February 17, 2010

A Musical Home

Balancing his roles, an anesthesiologist sings by night

By Bruce Morgan

Valery Steinbok before performing in a concert at Sanders Theatre in Cambridge. Photo: John Soares

Thirty years ago Valery Steinbok was working as a doctor at a second-tier hospital in Moscow—second-tier because a prevailing spirit of anti-Semitism in Russia played a decisive role in determining where you worked, and Steinbok happened to be Jewish. “I worked in hospital, but I couldn’t get the job in hospital I wanted,” is how Steinbok puts it in his characteristic stilted English, missing a few words, maybe, but otherwise clear as ice.

At the age of 41, Steinbok left his homeland and emigrated to the U.S. with his wife in search of greater opportunities. He landed in Chicago. It took him several years of hard work to get credentialed in American medicine and acquire further professional training, but he overcame all the hurdles, becoming a U.S. citizen in 1987.

For the past 20 years Steinbok has worked at Tufts Medical Center, where he is an assistant professor of anesthesiology and director of neuroanesthesiology, tending patients through his inner reserves of steadiness and calm. “He’s a consummate caregiver,” says his colleague, Morton Rosenberg, D74.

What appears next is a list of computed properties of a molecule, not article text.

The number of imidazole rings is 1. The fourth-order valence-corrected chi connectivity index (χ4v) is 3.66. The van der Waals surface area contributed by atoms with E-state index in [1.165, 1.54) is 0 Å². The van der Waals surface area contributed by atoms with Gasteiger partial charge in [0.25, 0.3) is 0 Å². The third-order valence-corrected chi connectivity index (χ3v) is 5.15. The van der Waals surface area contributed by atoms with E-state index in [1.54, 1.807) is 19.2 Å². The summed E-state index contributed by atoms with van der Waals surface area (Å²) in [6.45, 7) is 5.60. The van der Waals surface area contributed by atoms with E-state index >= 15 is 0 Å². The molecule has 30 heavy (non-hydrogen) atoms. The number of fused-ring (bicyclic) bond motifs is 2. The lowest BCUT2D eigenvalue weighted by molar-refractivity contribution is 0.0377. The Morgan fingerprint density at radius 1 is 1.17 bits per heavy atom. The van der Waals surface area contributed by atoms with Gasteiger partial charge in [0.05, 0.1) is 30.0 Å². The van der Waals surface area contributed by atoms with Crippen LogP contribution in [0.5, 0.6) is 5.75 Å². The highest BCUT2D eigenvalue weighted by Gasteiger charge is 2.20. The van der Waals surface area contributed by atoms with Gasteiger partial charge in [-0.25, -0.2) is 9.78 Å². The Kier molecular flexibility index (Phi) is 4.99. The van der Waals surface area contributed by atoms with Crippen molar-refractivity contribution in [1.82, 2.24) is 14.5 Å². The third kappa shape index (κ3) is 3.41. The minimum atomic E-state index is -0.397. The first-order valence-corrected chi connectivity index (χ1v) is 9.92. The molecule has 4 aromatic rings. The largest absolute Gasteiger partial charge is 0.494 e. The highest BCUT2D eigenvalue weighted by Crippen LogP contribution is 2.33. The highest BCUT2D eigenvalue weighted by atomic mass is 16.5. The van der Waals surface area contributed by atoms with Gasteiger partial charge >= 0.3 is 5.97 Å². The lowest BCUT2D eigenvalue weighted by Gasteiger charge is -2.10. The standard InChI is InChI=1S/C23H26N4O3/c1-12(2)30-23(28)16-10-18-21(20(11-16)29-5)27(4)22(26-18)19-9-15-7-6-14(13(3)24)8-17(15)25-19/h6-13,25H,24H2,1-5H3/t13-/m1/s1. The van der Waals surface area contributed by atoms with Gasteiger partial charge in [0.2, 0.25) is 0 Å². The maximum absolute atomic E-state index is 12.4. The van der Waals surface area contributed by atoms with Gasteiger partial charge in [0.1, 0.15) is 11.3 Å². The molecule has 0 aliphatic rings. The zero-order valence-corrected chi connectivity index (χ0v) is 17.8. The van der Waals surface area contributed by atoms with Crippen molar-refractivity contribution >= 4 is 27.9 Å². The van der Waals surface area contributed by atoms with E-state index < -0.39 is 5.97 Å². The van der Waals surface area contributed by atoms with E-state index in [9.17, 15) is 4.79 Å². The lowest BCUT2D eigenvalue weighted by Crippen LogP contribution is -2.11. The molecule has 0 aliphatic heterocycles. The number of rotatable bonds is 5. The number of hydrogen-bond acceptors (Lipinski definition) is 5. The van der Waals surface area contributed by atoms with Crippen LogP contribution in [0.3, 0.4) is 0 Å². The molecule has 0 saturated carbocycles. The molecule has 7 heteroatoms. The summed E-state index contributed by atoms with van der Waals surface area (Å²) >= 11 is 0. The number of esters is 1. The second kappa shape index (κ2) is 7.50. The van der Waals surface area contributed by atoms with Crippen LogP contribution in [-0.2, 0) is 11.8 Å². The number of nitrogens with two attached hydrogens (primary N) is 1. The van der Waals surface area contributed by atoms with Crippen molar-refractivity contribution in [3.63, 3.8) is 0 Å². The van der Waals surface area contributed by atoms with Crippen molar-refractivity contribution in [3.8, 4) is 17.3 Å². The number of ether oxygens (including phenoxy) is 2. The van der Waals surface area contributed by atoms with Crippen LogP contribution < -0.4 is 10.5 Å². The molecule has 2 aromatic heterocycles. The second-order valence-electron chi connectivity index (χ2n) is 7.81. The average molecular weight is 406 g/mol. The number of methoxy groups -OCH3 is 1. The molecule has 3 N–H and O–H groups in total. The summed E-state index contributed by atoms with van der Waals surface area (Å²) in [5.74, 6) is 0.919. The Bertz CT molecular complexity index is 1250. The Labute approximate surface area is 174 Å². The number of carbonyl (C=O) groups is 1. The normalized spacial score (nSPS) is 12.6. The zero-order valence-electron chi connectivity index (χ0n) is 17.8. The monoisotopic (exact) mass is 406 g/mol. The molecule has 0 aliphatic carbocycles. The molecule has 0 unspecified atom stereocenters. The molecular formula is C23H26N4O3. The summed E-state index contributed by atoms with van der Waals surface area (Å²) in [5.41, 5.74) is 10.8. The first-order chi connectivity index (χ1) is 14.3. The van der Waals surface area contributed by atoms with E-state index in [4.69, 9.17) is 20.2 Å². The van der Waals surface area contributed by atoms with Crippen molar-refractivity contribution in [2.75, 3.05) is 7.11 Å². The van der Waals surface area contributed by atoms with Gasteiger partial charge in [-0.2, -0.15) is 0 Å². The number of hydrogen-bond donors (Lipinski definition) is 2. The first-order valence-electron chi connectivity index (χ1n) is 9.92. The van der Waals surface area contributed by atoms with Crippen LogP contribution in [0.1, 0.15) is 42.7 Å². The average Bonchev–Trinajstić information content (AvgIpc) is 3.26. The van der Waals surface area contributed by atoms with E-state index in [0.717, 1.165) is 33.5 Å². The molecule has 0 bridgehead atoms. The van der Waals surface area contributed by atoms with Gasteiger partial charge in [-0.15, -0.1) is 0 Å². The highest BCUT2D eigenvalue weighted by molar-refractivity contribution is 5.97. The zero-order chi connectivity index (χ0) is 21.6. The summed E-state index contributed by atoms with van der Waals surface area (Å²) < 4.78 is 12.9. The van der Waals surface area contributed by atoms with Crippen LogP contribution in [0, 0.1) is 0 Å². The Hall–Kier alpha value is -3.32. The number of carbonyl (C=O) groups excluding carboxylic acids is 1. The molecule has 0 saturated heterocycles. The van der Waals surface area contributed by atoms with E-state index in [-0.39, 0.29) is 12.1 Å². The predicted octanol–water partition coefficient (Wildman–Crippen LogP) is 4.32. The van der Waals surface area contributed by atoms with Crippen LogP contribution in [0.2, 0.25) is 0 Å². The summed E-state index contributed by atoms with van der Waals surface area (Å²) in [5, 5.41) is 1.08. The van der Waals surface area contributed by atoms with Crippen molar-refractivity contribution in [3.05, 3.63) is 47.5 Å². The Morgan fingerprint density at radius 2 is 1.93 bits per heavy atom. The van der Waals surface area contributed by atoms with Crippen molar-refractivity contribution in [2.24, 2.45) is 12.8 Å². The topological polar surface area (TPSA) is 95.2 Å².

With his professional life settled at last, Steinbok rekindled an early love of music. His father, a mid-level bureaucrat with perfect pitch, had played piano on the side. Steinbok had played the trombone and double bass in his youth and even dabbled with singing groups during his medical school days. “I never considered myself as a singer. I just liked music,” he shrugs.

Luckily, the Boston area teems with musical options. Steinbok sang with the Zamir Chorale for several years, then the Newton Choral Society for a decade. He joined the Masterworks Chorale as a member of the bass section four years ago.

Steven Karidoyanes, music director of the elite 85-member ensemble, is delighted to have him. “Val’s voice is low and dark, but very well controlled,” says the director appraisingly, before going on to sketch the many ways that this rather reserved and unassuming man with his “wonderful, dry sense of humor” has found his niche within the group.

Asked to describe the relationship between music and his day job, Steinbok holds his hands far apart. “They are like this,” he says. “Music gives me big, big relief.

Bruce Morgan can be reached at bruce.morgan@tufts.edu.

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